When we arrived at the W's house, we were greeted by Mom (C), daughter (G), Jaynie's new house-mate (H) and other people who work with Jake and Kristen in this area. The meal was a traditional Central Asian lamb with rice dish which was a very welcome and tasty way to facilitate our fellowship.

Joe escorting Jaynie as she navigates fully covered for one of her first times out
Jaynie got a tour of her new living quarters, which are practically luxurious!

After lunch we spent the afternoon mostly resting and talking to avoid the most intense heat of the day. But as the heat waned, Jake took us for a drive to see the town. This is a totally different world! But as you look into the eyes of these people you see the same desires you would see at home: the desire for happiness, for the welfare of their children, for the opportunity to work and have a decent life. Despite our many cultural differences, at the core our wants and needs are really very similar.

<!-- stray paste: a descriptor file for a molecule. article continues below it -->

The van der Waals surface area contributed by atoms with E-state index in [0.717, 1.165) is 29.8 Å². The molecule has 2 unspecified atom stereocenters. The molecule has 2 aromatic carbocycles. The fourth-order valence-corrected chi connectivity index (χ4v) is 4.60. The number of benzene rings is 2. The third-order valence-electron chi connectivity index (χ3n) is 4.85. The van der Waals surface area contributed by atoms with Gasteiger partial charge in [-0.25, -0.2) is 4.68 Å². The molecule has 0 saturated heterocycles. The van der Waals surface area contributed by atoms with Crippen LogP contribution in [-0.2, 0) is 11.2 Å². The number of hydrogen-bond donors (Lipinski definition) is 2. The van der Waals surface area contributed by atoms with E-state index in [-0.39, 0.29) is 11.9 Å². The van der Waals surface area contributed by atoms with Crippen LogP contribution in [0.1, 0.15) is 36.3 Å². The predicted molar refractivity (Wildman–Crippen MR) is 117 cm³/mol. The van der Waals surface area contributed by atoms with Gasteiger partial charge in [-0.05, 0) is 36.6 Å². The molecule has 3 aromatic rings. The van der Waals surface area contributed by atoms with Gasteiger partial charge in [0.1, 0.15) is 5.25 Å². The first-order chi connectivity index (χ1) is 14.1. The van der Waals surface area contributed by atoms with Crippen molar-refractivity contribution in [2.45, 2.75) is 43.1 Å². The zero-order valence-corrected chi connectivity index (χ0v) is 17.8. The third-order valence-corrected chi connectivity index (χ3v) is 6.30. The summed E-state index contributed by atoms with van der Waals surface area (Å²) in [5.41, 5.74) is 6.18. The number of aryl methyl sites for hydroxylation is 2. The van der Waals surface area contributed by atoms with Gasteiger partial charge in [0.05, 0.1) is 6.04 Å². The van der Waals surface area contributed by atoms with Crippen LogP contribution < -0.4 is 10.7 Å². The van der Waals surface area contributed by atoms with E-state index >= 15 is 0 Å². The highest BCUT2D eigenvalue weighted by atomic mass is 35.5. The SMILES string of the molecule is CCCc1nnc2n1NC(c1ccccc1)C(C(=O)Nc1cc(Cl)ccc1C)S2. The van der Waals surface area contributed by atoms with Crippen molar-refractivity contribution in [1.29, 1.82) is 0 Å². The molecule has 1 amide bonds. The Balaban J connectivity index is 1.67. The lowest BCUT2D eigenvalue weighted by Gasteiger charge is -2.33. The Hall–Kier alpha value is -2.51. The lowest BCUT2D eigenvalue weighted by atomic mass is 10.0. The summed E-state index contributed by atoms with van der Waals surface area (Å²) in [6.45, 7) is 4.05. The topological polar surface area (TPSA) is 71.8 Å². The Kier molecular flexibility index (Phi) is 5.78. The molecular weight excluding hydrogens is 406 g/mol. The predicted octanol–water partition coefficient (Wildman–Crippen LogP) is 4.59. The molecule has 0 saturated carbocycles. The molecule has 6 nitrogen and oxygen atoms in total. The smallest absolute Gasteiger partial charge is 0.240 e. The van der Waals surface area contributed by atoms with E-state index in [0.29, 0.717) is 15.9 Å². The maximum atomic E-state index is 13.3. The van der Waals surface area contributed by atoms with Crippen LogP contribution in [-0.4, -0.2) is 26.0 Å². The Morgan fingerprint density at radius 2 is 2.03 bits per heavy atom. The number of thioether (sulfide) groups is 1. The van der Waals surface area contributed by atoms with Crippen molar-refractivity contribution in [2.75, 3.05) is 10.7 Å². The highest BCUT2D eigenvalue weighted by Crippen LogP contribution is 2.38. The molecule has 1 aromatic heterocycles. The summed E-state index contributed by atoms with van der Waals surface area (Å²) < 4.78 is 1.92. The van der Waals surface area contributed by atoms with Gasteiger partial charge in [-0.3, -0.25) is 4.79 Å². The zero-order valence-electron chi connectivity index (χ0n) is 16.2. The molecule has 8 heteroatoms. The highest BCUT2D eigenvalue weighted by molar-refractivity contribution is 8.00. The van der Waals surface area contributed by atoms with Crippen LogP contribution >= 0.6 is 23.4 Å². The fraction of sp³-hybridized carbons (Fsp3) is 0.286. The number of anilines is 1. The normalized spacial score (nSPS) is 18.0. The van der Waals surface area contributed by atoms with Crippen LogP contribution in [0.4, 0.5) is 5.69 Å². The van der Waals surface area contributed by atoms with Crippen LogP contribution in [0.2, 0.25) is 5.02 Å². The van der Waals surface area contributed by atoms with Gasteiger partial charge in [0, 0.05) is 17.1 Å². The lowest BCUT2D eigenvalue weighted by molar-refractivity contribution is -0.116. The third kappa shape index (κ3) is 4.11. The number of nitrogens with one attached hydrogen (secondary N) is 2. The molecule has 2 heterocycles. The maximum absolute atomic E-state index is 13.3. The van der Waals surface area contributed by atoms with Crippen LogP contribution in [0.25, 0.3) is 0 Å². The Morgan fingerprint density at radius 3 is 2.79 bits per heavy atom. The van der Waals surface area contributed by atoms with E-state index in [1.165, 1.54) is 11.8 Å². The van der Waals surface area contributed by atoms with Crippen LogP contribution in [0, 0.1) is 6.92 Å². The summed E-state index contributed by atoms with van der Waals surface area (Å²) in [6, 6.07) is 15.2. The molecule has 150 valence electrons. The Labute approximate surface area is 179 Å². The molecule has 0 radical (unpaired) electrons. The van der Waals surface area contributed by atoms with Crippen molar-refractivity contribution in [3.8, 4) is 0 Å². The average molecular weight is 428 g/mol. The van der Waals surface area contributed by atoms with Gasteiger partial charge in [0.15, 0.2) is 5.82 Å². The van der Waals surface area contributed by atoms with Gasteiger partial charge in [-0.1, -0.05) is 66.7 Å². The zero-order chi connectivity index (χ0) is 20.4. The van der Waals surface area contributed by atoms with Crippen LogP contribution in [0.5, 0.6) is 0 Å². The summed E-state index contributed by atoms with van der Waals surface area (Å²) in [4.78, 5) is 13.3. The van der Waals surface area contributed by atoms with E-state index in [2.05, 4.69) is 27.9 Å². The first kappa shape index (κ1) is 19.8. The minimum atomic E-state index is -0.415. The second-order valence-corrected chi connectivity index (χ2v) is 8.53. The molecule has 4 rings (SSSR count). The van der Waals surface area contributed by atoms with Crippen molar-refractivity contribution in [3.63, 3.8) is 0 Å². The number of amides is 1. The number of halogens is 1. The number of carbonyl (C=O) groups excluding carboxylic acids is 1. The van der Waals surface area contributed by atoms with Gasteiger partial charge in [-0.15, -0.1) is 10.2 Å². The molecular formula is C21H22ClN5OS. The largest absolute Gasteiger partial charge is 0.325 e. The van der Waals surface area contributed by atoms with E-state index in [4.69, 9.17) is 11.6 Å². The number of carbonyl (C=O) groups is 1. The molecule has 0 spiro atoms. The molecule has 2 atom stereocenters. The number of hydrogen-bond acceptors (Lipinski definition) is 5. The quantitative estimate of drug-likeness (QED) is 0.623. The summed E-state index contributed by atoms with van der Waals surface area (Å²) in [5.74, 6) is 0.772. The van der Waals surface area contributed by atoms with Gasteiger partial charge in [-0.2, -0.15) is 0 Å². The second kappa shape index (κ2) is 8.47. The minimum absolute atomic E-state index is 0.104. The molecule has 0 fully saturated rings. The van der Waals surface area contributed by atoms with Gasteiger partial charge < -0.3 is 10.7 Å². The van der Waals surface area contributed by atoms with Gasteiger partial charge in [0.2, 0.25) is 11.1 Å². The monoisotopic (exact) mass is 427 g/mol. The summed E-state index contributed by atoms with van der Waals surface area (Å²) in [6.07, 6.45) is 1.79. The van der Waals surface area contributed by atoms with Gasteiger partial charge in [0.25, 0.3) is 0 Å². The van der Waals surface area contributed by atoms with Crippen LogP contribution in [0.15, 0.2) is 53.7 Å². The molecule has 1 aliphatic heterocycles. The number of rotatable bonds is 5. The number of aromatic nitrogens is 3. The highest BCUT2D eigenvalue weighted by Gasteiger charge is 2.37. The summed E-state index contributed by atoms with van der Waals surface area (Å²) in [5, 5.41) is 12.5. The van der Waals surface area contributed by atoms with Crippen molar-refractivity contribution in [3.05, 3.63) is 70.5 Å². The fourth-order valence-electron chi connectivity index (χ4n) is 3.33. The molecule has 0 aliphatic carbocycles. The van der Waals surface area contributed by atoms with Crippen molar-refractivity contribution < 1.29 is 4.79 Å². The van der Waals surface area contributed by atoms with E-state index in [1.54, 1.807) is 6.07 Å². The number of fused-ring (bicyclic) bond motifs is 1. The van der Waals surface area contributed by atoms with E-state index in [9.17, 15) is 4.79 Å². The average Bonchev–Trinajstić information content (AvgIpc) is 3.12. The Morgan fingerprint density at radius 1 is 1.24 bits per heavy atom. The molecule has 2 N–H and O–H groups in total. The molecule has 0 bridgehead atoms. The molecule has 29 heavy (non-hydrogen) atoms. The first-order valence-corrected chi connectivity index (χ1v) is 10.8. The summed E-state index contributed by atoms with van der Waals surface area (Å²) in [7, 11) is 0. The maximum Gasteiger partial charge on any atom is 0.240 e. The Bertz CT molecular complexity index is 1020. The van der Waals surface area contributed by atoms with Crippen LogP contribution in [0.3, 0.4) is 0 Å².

The rickshaw-like vehicles with a motorcycle on the front and covered area in back are common way to get around

We ended the day with a relaxed picnic on the porch, as it was still very hot inside. Power comes in very unreliable spurts here, making fans welcome but spotty relief from the heat. Today we had a power outage for most of the afternoon, so the house was very hot. Fortunately, as you might expect in a desert location, the temperature started to fall quickly when the sun set.

After we cleared away the dishes we all went inside where we joined in praise, worship and prayer to end the day. Kristen has collected dozens of great praise songs and plays the guitar beautifully. We ended our day singing Blessed be Your Name, which brings me back to my opening comment.

While the hymn writer probably meant something quite different, I was particularly struck by this song today because of the analogies I had experienced throughout the day.

Today and throughout this trip, I have seen places of amazing abundance... and I have seen (quite literally) the "desert place". And in both places I have had reason to say "Blessed be Your Name!" God is good in ease and comfort, but He is also good in the midst of hardship. He is good in the place of plenty and in places of want. In all places and in all circumstances let us acknowledge His goodness by rising up to Bless His Name!